Radical Women in History — Bread and Roses, Too by Katherine Paterson

Published On March 17, 2007 | By Tina Rua | Culture, History, Women's Rights

Bread and Roses, Too, by Katherine PatersonMarch is Women’s History Month, and it is appropriate to read, discuss, and reflect on the contributions by working-class women in the struggle for a better society. For those parents who want to teach our children about the history of the working class, there is a new young adult novel that presents the role that women and children have played in American labor history.

Bread and Roses, Too, by Katherine Paterson, is set in the historic Lawrence, Massachusetts strike of 1912. This historic class battle involved tens of thousands of workers, largely women from numerous ethnic groups speaking many different languages.

Bread and Roses, Too focuses on the experience of two adolescents during the strike. Jake Beale, a child worker at one of the mills, lives on the streets to avoid his abusive father. Rosa Serutti, who takes pride in her “American” education, is the daughter of an Italian immigrant woman.

Both children can see the greed and injustice of the bosses but are not politically educated to see the importance of the need for the strike and the union, the Industrial Workers of the World (IWW), in order to win better wages and working conditions for the textile workers.

About three-quarters of the textile workers (approximately 48,000) were immigrants and lived on less than $9 per week – the mill owners had gone out of their way to recruit immigrant families from overseas. These job opportunities were an incentive to migrate for poor women in Southern and Eastern Europe looking to help the family purse, but mostly they provided cheap labor for the bosses. As a result, the mills brought together women workers from different cultures who formed a mighty battalion against the mill bosses’ attempts to break the strike of 1912.

The women’s solidarity and willingness to fight secured for the strikers favorable publicity across the country and helped them organize for their children to leave Lawrence in the bitter winter. Jake and Rosa meet throughout the novel and arrive in Barre, Vermont as part of a contingent of children of the Lawrence strikers.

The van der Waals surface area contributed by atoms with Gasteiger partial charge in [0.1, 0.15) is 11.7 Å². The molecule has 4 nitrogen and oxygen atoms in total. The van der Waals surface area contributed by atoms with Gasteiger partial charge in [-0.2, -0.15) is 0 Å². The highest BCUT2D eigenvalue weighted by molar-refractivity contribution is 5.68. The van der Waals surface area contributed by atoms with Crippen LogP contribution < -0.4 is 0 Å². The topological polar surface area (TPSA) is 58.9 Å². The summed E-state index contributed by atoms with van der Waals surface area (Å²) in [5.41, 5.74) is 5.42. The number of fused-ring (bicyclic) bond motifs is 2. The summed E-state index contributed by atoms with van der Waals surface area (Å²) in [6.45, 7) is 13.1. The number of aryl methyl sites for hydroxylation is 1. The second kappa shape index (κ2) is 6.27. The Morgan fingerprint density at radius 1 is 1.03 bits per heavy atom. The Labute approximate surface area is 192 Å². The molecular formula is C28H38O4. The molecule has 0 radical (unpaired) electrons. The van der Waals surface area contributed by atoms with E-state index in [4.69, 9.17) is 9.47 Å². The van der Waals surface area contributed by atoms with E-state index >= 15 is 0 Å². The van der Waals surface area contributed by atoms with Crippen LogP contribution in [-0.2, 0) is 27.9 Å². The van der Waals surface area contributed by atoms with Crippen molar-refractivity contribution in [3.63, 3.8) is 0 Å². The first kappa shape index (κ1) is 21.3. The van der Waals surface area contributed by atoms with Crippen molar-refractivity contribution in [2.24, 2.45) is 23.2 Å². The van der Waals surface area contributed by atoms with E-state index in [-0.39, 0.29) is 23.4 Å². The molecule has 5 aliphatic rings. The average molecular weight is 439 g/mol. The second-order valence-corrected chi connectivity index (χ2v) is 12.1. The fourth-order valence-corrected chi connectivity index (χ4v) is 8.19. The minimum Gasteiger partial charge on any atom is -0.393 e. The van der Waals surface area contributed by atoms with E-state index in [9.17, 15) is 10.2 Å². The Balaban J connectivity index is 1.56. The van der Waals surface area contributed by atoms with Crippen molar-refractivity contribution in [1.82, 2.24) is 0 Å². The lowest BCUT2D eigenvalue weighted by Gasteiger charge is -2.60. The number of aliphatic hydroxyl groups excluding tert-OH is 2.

Like most young adult fiction, Bread and Roses, Too relates the ups and down of young adult life, yet it never becomes fixated on the personal feelings of Jake and Rosa. Paterson weaves all the famous events of the 1912 Lawrence strike into her story of the two adolescents so that, through them, the reader experiences the events and labor figures that marked that historic strike.

Nevertheless, the political analysis of the events of the Lawrence strike stops short of saying that the root cause of the textile bosses’ inhumane treatment of workers is capitalism. For instance, Jake wants to run away to New York City so he can make it on his own (a reflection of a belief in an individual’s ability to overcome capitalism). One character, Mr. Gerbati, a “socialist,” has his own business in which he employs workers. Unlike Rosa’s mother, Mrs. Gerbati does not feel the double burden of work in the factory and in the home, and she most definitely doesn’t worry about starving like the immigrant women workers in Lawrence.

The words “socialism” and “Marxist” appear in the story but are never fully explained to the reader. It doesn’t help that the people using these words are Miss Finch, a teacher and supporter of the textile bosses, and Jake, who are either hostile or indifferent to the strike, respectively. In reality, socialists and Marxists like “Big” Bill Haywood played a hugely important role in leading the successful strike and organizing the women workers of Lawrence.

Despite these shortcomings, Paterson’s Bread and Roses, Too is well worth reading for teens (and adults) interested in the role of women in labor history.


Bread and Roses, Too by Katherine Paterson. New York: Clarion Books, 2006.

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